One of the unanticipated side effects of this crazy hot summer that we’ve been having is that the raspberries ripened far more quickly than expected. What normally is a harvest that is spread out over several weeks happened over a three or four day span.
In years past, our 9 or so brambles produced enough fresh raspberries for us to enjoy at any one time that we never felt overwhelmed. This year’s harvest was so plentiful and came on so fast that I found myself spending most of my free time this past week harvesting berries.
They are so rich and juicy that if you bump the plant just right, the berries drop off of the bramble. Berries this ripe will spoil in only a few days time, even when refrigerated.
Even though I have everbearing raspberries (meaning that there will be another harvest in another months or so), it would be a shame to let these plump bursts of flavor go to waste – but I wasn’t sure about what to do with the 8 cups of raspberries that were picked in just two days until I found a recipe for raspberry preserves that required little work or effort.
Normally when making a recipe such as this, as soon as the cooking has been completed, it’s put through the canning process. Because I had a relatively small amount of fruit, I opted to package it in smaller jars that could be shared with friends right now, as opposed to stored for a long time.
Having grown up canning each summer, I can attest that it is a long and hot process, but it is one that has been done for many generations. Should you wish to can your preserves so that you are able to enjoy them through the long winter, your local County Extension agency has resources and information to guide you in canning safely.
Olde Fashioned Raspberry Preserves
Yield: Makes 1 cup
- 1 cup granulated sugar
- 1 cup raspberries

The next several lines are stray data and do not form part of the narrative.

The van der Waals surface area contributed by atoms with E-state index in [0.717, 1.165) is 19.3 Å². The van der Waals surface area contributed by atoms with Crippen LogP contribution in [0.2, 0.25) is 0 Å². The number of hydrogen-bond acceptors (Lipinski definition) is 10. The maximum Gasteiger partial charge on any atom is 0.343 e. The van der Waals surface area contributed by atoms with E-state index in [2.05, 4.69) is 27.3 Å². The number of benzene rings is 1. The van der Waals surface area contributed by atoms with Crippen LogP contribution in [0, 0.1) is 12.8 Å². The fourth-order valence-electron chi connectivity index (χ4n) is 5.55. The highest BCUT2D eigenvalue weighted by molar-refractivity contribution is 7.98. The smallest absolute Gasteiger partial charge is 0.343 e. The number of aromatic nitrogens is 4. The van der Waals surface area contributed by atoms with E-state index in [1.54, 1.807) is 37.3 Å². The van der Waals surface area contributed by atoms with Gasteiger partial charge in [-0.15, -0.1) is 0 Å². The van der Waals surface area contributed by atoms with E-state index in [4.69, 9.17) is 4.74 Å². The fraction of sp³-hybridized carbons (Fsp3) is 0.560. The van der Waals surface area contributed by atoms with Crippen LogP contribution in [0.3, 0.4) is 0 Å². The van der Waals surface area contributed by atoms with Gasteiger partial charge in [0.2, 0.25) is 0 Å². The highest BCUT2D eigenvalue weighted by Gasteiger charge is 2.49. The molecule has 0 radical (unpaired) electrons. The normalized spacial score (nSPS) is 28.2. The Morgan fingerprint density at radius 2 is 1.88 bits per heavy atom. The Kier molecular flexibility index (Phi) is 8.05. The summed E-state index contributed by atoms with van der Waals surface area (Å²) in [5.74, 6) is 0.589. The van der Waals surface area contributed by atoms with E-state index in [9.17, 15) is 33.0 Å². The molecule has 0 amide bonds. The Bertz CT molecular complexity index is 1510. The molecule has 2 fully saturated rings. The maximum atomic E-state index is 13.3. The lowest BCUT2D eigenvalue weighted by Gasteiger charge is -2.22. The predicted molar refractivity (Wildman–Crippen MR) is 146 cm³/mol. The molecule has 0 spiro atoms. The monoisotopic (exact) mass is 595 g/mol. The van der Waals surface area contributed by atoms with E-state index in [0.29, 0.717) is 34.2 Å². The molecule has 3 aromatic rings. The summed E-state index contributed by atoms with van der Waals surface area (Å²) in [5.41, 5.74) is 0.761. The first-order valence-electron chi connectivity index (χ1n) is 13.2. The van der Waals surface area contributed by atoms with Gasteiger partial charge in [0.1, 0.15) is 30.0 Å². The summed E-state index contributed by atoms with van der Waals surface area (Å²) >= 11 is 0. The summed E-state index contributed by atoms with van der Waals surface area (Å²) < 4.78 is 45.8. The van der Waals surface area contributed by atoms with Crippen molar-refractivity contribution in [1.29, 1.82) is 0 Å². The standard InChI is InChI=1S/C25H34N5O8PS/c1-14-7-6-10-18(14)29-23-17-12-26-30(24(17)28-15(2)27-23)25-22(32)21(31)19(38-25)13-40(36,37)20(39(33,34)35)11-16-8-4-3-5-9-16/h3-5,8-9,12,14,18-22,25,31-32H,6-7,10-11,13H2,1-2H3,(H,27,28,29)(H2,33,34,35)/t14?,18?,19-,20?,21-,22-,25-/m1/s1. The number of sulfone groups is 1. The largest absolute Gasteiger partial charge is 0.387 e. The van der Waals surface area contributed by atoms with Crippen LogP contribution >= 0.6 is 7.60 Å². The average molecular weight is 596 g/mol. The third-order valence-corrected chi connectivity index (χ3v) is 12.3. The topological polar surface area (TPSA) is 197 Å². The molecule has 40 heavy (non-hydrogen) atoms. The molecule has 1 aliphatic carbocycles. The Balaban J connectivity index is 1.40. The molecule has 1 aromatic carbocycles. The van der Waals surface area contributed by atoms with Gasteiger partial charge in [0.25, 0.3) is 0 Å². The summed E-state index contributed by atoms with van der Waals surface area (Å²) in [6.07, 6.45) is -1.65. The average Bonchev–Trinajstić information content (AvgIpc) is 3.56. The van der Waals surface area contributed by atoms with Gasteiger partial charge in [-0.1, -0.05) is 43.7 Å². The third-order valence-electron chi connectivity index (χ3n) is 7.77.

(Quantities can be increased so long as a 1:1 ratio of fruit and sugar is maintained.)
- Place sugar in an ovenproof shallow pan and warm in a 250°F (120°C) oven for 15 minutes. (Warm sugar dissolves better.)
- Rinse berries to remove any foreign or spoiled bits. Place berries into a stainless steel or other non-reactive saucepan. Bring fruit to a full boil over high heat, mashing berries with a potato masher as they heat. Stirring continually, boil hard for one minute.
- Remove warming sugar from the over (don’t forget the pan will be hot!) Add sugar to the fruit mixture and return to a boil. Cook until the mixture forms a gel, about five minutes.
- To determine if your preserves are done cooking, use the spoon test: Dip a cool metal spoon into the hot mix, and quickly lift it out and away from the steam. Holding the spoon horizontally, look to see that the streams from each edge of the spoon run together and form thick drops from the edge of the spoon, somewhat like cool syrup.
- If you are canning, ladle the preserves into sterilized jars and process as directed per your local County Extension agency.
- Otherwise, allow to cool and ladle into storage containers and refrigerate immediately. Consume within the next week or so.
You may notice that preserves made with this recipe have an intense flavor – this is due to not having added any fruit pectin. While pectin aids in jelling it requires more sugar, which dilutes the fruit flavors. Though this process requires more attention when cooking, the old-fashioned, fruity result is well worth the effort.
Don’t miss out on the 3rd annual NoCo Urban Homestead Tour taking place this Saturday, July 30th. If you’ve ever wondered about or are interested any of the aspects of homesteading, you will certainly want to attend.
Tickets are $15 for individuals (12 and under are free), and provide access to six individual homesteads, all single family properties that are less than 1 acre in size, for you to wander and discover ideas that you can use in your own living space. Tickets can be purchased here, and all proceeds benefit the Gardens on Spring Creek & Loveland Youth Gardeners.
Until next time, may your knees be green, and your spirits light.